The Rule of Three

By Claire Golden

It’s no secret to anybody who knows me, even in passing, that I don’t like change. Whether it’s something big like moving, or something small like not having Thai food for dinner as planned, change feels disruptive and sudden to me. This is exacerbated by severe anxiety, which is notoriously triggered by disruptions to routine.

However, change is unavoidable, and it isn’t always a bad thing. Sometimes it’s a change for the better. If I hadn’t come to Portland State University, I never would have seen Little Cow Pigeon. (Yes, I will take any opportunity to use a picture of Little Cow Pigeon.) If I hadn’t started working at my new job, I never would have met my fiancé. Starting therapy was terrifying, but it changed my life for the better. Life doesn’t stay the same forever, whether or not you want it to, so I’ve had to learn coping mechanisms. One of the most useful techniques is what I call the Rule of Three.

I developed this rule during college, when I had to change classes every term. It was difficult getting used to a new classroom, subject and teacher every ten weeks when it felt like I had just gotten used to the last term. However, I always ended up settling in and feeling more comfortable…it just took me a couple of weeks. So I learned to give it three weeks before deciding the class was a lost cause.

Sometimes the change is smaller — a restaurant I was planning on going to for lunch is unexpectedly closed. This used to ruin my day. But there’s always an alternative, and sometimes that ends up being just as good as the original plan. I learned to pause and take three minutes to process my disappointment and consider the new options. That’s usually all it takes to I feel a lot better about things.

Same thing if someone asks me out of the blue if I want to go on an outing with them — say, a hike in the park or a trip to a food cart. My initial reaction is always to say “no.” I started wondering why that was, because I’m not a negative person. In fact, I’m generally rather optimistic. I figured out it was my anxiety getting in the way, because anxiety does not like spontaneity. Now I ask the person to give me a few minutes to think about it. More often than not, after I have three minutes to consider the question, I end up wanting to go out after all.

What if the change is massive? I moved twice during my childhood — I’m originally from Michigan — before moving to Ohio and then to Oregon. Those were huge changes. In this case, the rule of three had to be three months. That was how long it took me to adjust to my new home, city, neighborhood and friends. 

The Rule of Three has worked well for me when it comes to adjusting to change. Perhaps it will be useful for you, as well, if you also struggle with new things. I’m always trying to remember that just because it’s new doesn’t mean it’s bad. It might be scary at first, but more often than not, it’s a change for the better. And that gives me the courage to power through.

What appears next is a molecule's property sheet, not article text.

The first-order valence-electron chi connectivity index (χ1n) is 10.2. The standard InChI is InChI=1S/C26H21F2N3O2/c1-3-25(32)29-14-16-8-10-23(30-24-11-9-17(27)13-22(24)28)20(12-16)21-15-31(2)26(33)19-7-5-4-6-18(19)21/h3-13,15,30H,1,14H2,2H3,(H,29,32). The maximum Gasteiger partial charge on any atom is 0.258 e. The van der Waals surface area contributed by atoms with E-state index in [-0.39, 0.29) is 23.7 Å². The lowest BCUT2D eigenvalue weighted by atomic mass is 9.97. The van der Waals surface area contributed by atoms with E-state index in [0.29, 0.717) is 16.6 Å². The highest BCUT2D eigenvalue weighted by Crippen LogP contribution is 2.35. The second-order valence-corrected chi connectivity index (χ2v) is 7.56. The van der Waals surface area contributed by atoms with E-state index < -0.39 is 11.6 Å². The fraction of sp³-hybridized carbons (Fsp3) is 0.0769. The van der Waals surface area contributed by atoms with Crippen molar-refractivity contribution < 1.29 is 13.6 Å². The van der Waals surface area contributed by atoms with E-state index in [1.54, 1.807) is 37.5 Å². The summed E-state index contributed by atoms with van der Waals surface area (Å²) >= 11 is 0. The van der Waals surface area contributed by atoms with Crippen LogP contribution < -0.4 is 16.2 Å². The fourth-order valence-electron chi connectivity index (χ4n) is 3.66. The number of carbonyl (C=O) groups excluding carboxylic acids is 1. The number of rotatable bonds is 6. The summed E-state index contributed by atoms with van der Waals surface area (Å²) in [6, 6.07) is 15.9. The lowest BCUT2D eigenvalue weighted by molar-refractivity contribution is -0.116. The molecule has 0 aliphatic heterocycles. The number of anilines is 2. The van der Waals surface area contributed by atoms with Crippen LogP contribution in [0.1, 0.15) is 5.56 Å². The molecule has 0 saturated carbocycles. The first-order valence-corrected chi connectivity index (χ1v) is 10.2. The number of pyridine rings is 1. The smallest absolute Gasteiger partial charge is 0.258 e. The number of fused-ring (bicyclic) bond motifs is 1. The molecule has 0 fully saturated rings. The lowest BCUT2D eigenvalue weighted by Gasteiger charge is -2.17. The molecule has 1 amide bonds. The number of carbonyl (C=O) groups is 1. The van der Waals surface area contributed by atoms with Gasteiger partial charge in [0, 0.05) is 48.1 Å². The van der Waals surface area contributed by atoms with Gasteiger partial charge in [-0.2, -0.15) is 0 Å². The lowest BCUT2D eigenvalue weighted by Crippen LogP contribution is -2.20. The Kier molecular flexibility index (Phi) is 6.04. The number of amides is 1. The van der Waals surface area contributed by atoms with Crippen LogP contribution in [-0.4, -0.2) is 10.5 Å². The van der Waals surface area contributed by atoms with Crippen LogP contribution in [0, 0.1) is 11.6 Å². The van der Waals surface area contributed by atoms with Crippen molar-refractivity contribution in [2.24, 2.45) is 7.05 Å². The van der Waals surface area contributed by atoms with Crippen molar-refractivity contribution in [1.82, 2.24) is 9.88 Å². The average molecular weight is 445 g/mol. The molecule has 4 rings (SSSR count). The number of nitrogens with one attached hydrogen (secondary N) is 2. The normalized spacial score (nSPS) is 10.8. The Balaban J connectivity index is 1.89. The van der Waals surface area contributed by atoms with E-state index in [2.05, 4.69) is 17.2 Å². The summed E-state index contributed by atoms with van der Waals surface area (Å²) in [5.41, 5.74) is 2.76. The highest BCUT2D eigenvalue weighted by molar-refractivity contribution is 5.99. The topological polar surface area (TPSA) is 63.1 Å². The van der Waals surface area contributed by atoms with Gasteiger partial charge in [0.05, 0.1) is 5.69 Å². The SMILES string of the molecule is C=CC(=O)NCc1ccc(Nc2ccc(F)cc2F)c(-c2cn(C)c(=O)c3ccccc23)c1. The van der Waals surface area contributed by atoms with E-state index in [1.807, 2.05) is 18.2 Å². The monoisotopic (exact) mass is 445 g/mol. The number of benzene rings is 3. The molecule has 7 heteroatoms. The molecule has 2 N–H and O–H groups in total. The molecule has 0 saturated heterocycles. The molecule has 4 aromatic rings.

Hope Is The Thing With Black-and-White Feathers

By Claire Olivia Golden

It’s no secret that one of my favorite things about PSU is our unofficial mascot, Little Cow Pigeon. I have written about this delightful bird in the past and every once in a while, when someone hears my name, they ask: “Aren’t you the Cow Pigeon blogger?” I could not be more honored to have this designation, because LCP means a lot to me, just like he does to hundreds of other people. Which is why PSU freaked out when Cow Pigeon went missing.

It was just another bad thing in a year filled with bad things. Our celebrity bird hadn’t been spotted in months. Rumors circulated about a hawk outside Cramer. In all likelihood, the reason nobody had seen LCP is because nobody was on campus, but that didn’t stop everyone from worrying. The Cheerful Tortoise even put up a call to action.

I went to run an errand at PSU a few weeks ago and found myself with some time to wander around campus. Outfitted with my pigeon-themed mask, I walked through Cow Pigeon’s favorite haunts: the Park Blocks, between Cramer and Smith, and the Urban Plaza. There were no pigeons to be found, not even a non-cow pigeon.

Outside the Portland State Bookstore, I bent down to pick up a black-and-white striped feather. I have no way of knowing if this feather came from Cow Pigeon. Birds lose feathers all the time. But the classic black-and-white Cow Pigeon coloring made a strong feeling rise up inside me. 

It felt a little bit like hope.

Things might not feel good right now, or even okay, but better times are ahead. I believe that. Just like I believe Little Cow Pigeon is still out there, pecking at crumbs, delighting people with his speckled appearance.